Field of Science

Friday Fabulous Flower - early bloomers, but very cheerful

 Here is another harbinger of spring.  The Phactors have many dozens of bulbs in our gardens, many of them varieties of Narcissus, and most of these are fairly good at needing fairly little attention.  Some have the yellow perianth and corona that we would call "daffodils", but others are more exotic with orange colored flower parts that are not necessarily in evenly spaced whorls.  

Hello, spring

 Nothing quite says spring more than crocus.  They just barely peak above ground and up shoots a flower. For whatever reason the earliest crocus are always gold colored.  This makes them extra showy, except bees can't see this color like they can the white, striped, or lavender colored flowers.  This clump of volunteers decided to grow under  European beech tree.  It's a nice contrast the splash of color among the leaves and against the bark.  It flowered earlier than the FFF snow trillium but it isn't a native wild flower.  

Friday Fabulous Flower - Earliest wild flower


This little beauty is often missed because it blooms so early, March 16 this year.  This is Trillium nivale, often called the snow trillium.  The small scale was added to show how big this flower is.  Tucked in among leaf litter it must stand some 7-8 cm tall and the flowers are some 5-6 cm side.  Each flower sits a top a whorl of three oval leaves.  This is one of earliest native wood land wildffowers of this area.  TPP found this species in a woodland park much to everyone's surprise.

Last gasp of winter - snow

This time of year the upper midwest is subject to warring weather fronts generally from the south west and the northwest.  The latter tend to bring drier but colder weather, while the former bring in moisture, which falls depending upon the temperature as either a liquid or a solid or a wintery blend of both.  These tend to form long narrow weather tracks that can hit or miss us depending upon just where the track is.  This year has been rather snowy, and last night we got probably 3 inches that will melt very soon as warmer air replaces the colder.  A colleague new to these parts commented on the changeable weather and how sad it was that all their shoots got snowed on.  Snow is a great insulator and spring shoots do very well beneath a blanket of snow.  TPP worries more about shrubs and trees buds getting their tips frozen if the temperature gets too cold.  People are already asking about tomato and chili peppers plants and even a minimal freeze with kill these tropical plants.  Stick with the mustard family, the coleworts, and lettuces and other cold weather greens for at least another month unless you use something to cover them as they grow.  The good old boys used to say if your peas didn't get snowed on they weren't planted early enough. Of course our friends that moved to the "upper peninsula" can only dream of spring.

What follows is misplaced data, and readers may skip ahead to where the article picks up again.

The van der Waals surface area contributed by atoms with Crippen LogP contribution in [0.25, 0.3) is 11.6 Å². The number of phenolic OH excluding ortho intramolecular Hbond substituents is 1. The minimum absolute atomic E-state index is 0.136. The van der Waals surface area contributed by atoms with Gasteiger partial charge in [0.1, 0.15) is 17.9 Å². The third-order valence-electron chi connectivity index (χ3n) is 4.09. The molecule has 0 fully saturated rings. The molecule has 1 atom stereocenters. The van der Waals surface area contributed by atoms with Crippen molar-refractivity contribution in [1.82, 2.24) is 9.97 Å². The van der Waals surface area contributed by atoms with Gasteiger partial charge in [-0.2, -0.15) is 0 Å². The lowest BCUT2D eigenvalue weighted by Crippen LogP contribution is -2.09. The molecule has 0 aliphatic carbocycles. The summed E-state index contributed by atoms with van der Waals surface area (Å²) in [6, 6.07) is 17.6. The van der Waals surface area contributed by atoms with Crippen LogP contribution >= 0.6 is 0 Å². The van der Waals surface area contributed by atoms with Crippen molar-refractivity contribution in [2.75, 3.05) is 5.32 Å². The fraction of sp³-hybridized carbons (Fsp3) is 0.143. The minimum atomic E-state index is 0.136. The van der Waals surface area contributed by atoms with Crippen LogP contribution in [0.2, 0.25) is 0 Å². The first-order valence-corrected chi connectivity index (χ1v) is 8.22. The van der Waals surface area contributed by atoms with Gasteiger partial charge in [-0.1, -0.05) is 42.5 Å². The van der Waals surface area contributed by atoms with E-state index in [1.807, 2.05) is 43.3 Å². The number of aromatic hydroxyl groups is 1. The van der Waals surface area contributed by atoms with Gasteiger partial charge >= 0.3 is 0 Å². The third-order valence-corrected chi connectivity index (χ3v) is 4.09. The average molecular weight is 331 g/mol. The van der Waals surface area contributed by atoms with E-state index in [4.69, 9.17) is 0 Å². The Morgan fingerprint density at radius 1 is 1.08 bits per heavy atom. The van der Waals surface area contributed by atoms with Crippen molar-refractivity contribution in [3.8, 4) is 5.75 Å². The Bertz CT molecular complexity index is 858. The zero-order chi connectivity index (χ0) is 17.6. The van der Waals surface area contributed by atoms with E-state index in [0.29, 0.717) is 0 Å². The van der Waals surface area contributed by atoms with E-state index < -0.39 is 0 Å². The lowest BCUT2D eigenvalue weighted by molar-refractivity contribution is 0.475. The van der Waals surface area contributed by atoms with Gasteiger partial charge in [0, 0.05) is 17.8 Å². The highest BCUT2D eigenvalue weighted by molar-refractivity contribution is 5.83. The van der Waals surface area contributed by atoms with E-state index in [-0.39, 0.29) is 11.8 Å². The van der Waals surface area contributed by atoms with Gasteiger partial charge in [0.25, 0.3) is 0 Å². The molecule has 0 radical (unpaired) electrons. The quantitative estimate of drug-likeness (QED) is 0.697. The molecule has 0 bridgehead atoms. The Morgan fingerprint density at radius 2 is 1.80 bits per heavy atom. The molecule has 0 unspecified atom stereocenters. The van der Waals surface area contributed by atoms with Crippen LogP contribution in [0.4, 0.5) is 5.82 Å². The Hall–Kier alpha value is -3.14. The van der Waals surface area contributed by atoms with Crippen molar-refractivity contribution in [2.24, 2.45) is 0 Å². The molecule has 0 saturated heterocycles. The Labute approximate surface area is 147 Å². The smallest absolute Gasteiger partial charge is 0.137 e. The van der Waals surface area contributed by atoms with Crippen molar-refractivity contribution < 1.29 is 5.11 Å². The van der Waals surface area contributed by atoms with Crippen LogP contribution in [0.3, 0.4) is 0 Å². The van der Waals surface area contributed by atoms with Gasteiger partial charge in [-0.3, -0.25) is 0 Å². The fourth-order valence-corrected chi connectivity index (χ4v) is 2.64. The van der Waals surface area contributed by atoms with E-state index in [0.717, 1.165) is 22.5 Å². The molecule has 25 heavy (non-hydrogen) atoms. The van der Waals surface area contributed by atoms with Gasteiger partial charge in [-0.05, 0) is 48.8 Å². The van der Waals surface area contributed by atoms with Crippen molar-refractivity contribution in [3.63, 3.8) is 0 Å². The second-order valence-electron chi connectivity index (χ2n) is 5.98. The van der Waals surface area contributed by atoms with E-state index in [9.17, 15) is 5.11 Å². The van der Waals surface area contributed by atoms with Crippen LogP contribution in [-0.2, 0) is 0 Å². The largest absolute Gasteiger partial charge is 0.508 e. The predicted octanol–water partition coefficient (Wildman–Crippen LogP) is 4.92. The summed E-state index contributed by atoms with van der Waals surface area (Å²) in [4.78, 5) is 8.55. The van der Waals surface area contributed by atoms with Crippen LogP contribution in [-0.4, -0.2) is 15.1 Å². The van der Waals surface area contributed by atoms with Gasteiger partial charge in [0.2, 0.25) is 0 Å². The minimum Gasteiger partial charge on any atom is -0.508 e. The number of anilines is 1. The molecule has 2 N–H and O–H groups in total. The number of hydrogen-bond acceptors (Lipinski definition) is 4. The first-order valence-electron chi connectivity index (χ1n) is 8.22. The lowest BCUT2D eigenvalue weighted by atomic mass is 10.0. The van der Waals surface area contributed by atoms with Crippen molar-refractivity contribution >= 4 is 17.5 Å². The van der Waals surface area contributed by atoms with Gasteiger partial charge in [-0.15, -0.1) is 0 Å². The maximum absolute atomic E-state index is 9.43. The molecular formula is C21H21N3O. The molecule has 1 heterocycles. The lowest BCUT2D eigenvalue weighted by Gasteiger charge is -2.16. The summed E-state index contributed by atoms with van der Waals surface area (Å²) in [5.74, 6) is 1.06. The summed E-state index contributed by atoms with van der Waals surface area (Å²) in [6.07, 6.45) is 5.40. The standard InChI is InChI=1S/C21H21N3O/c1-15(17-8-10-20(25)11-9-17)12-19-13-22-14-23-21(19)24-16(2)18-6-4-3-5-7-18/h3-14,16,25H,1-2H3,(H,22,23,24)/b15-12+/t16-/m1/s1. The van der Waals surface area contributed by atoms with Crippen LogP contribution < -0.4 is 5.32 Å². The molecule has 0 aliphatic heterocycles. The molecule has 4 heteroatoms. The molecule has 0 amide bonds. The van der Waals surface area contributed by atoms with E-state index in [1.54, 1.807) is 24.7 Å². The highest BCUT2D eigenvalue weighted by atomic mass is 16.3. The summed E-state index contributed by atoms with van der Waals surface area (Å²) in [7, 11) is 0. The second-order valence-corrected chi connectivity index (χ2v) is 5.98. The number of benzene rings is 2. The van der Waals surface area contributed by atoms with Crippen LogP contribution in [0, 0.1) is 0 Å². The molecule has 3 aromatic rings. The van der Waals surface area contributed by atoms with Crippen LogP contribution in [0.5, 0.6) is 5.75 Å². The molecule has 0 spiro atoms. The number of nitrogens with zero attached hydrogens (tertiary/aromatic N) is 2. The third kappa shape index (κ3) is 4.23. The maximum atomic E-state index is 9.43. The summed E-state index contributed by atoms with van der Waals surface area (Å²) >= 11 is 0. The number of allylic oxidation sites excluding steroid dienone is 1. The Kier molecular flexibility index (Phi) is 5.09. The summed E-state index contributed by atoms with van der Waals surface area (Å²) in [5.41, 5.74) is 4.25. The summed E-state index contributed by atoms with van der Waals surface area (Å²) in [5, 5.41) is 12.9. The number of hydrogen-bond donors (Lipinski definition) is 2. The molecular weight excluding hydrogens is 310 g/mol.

Friday Fabulous FLower - Spring has sprung

 Spring has sprung but winter isn't over yet.  Signs of spring: earliet bulbs in flower like snow drops and winter aconite open in sunny places, mallard ducks return to lily pond like clock work (Mar 1st), and of course the FFF in flower, two varieties of witch hazel, Arnold's promise and DIane (orange-reddish frs). Very, very cheerful.